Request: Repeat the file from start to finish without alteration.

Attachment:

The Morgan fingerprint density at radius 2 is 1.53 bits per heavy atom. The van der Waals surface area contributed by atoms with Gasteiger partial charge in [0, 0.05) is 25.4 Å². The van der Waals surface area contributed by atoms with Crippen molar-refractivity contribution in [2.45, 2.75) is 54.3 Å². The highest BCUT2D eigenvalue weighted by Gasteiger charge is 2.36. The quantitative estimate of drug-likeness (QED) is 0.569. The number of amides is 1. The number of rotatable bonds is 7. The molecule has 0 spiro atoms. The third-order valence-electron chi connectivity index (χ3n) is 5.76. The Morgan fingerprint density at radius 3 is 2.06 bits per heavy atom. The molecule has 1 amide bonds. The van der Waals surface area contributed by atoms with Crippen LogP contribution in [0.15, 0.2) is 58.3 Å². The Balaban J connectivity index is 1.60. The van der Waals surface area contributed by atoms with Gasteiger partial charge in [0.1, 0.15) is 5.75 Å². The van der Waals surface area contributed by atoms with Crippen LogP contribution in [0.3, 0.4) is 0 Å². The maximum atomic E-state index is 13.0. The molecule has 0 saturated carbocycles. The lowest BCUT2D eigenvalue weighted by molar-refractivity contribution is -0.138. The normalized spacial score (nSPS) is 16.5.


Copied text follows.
The Morgan fingerprint density at radius 2 is 1.53 bits per heavy atom. The van der Waals surface area contributed by atoms with Gasteiger partial charge in [0, 0.05) is 25.4 Å². The van der Waals surface area contributed by atoms with Crippen molar-refractivity contribution in [2.45, 2.75) is 54.3 Å². The highest BCUT2D eigenvalue weighted by Gasteiger charge is 2.36. The quantitative estimate of drug-likeness (QED) is 0.569. The number of amides is 1. The number of rotatable bonds is 7. The molecule has 0 spiro atoms. The third-order valence-electron chi connectivity index (χ3n) is 5.76. The Morgan fingerprint density at radius 3 is 2.06 bits per heavy atom. The molecule has 1 amide bonds. The van der Waals surface area contributed by atoms with Crippen LogP contribution in [0.15, 0.2) is 58.3 Å². The Balaban J connectivity index is 1.60. The van der Waals surface area contributed by atoms with Gasteiger partial charge in [0.1, 0.15) is 5.75 Å². The van der Waals surface area contributed by atoms with Crippen LogP contribution in [0.3, 0.4) is 0 Å². The maximum atomic E-state index is 13.0. The molecule has 0 saturated carbocycles. The lowest BCUT2D eigenvalue weighted by molar-refractivity contribution is -0.138. The normalized spacial score (nSPS) is 16.5.